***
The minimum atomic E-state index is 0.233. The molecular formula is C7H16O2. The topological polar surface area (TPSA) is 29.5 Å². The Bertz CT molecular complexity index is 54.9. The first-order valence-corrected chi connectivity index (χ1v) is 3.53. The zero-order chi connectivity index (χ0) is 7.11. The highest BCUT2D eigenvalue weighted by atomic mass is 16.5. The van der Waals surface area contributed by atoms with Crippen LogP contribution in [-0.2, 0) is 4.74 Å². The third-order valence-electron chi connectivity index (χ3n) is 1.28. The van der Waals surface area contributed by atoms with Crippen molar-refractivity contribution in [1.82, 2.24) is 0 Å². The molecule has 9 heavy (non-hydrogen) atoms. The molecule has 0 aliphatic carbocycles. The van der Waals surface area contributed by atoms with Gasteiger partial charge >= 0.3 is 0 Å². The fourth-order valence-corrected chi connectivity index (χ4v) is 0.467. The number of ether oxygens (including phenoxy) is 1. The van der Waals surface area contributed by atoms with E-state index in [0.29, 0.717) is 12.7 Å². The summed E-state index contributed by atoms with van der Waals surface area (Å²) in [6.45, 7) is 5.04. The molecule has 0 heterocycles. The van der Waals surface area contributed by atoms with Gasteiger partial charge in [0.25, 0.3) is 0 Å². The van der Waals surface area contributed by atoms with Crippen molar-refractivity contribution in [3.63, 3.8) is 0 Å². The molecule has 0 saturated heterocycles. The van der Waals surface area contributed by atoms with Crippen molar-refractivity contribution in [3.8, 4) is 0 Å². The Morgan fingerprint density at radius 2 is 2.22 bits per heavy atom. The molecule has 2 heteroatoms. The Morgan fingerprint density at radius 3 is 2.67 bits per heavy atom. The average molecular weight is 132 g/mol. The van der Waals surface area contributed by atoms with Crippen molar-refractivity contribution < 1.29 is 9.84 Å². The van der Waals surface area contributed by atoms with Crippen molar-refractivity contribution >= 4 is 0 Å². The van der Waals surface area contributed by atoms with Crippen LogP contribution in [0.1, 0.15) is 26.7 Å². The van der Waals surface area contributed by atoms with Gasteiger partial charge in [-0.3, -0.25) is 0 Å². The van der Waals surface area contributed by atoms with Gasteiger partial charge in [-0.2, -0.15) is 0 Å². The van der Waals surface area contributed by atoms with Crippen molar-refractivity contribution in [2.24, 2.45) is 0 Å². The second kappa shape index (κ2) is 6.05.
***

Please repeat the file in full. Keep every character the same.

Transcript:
The minimum atomic E-state index is 0.233. The molecular formula is C7H16O2. The topological polar surface area (TPSA) is 29.5 Å². The Bertz CT molecular complexity index is 54.9. The first-order valence-corrected chi connectivity index (χ1v) is 3.53. The zero-order chi connectivity index (χ0) is 7.11. The highest BCUT2D eigenvalue weighted by atomic mass is 16.5. The van der Waals surface area contributed by atoms with Crippen LogP contribution in [-0.2, 0) is 4.74 Å². The third-order valence-electron chi connectivity index (χ3n) is 1.28. The van der Waals surface area contributed by atoms with Crippen molar-refractivity contribution in [1.82, 2.24) is 0 Å². The molecule has 9 heavy (non-hydrogen) atoms. The molecule has 0 aliphatic carbocycles. The van der Waals surface area contributed by atoms with Gasteiger partial charge >= 0.3 is 0 Å². The fourth-order valence-corrected chi connectivity index (χ4v) is 0.467. The number of ether oxygens (including phenoxy) is 1. The van der Waals surface area contributed by atoms with E-state index in [0.29, 0.717) is 12.7 Å². The summed E-state index contributed by atoms with van der Waals surface area (Å²) in [6.45, 7) is 5.04. The molecule has 0 heterocycles. The van der Waals surface area contributed by atoms with Gasteiger partial charge in [0.25, 0.3) is 0 Å². The van der Waals surface area contributed by atoms with Crippen molar-refractivity contribution in [3.63, 3.8) is 0 Å². The molecule has 0 saturated heterocycles. The van der Waals surface area contributed by atoms with Crippen molar-refractivity contribution in [3.8, 4) is 0 Å². The Morgan fingerprint density at radius 2 is 2.22 bits per heavy atom. The molecule has 2 heteroatoms. The Morgan fingerprint density at radius 3 is 2.67 bits per heavy atom. The average molecular weight is 132 g/mol. The van der Waals surface area contributed by atoms with Crippen molar-refractivity contribution < 1.29 is 9.84 Å². The van der Waals surface area contributed by atoms with Crippen molar-refractivity contribution >= 4 is 0 Å². The van der Waals surface area contributed by atoms with Crippen LogP contribution in [0.1, 0.15) is 26.7 Å². The van der Waals surface area contributed by atoms with Gasteiger partial charge in [-0.3, -0.25) is 0 Å². The van der Waals surface area contributed by atoms with Gasteiger partial charge in [-0.2, -0.15) is 0 Å². The van der Waals surface area contributed by atoms with Crippen molar-refractivity contribution in [2.24, 2.45) is 0 Å². The second kappa shape index (κ2) is 6.05.